Whilst only in the second decade of the 21st century, we have seen significant and fundamental change in the way we work, where we work, how we work and the conditions of work. The continued advancements of (smart) technology and artificial intelligence, globalisation and deregulation can provide a 'sleek' view of the world of work. This paradigm can deliver the opportunity to both control work and provide new challenges in this emerging virtual and global workplace with 24/7 connectivity, as the boundaries of the traditional organisation 'melt' away.
Throughout the developed world the notions of work and employment are becoming increasingly separated and for some this will provide new opportunities in entrepreneurial and self-managed work. However, the alternate or 'bleak' perspectives is a world of work where globalisation and technology work together to eliminate or minimise employment, underpinning standardised employment with less and less stable or secure work, typified by the rise of the 'gig' economy and creating more extreme work, in terms of working hours, conditions and rewards. These aspects of work are likely to have a significant negative impact on the workforce in these environments.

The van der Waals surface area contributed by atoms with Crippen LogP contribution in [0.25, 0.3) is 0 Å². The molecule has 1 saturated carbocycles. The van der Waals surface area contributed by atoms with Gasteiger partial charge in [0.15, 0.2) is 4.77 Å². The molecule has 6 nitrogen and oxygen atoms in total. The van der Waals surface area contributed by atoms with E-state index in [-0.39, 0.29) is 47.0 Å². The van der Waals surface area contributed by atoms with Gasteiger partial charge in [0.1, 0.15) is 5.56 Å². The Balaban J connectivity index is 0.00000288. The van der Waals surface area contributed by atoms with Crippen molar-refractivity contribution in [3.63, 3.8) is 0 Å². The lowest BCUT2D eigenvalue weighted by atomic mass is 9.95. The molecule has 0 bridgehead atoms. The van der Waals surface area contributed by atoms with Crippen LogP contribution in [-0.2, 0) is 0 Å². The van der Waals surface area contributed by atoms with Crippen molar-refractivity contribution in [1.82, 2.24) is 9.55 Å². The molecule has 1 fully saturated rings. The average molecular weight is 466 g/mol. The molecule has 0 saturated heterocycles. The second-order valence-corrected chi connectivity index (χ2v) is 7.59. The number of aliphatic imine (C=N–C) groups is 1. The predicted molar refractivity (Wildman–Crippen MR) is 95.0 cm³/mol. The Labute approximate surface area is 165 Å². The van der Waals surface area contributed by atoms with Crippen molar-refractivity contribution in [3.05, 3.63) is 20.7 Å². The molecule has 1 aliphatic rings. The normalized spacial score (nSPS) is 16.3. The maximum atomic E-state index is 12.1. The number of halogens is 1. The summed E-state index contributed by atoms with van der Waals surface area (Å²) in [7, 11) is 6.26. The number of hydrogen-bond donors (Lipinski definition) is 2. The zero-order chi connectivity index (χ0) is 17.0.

These transformations are creating renewed interest in how work and the workforce is organised and managed and its relationship to employment in a period when all predictions are that the pace of change will only accelerate.
Buy Contemporary Work and the Future of Employment in Developed Countries by Peter Holland from Australia's Online Independent Bookstore, BooksDirect.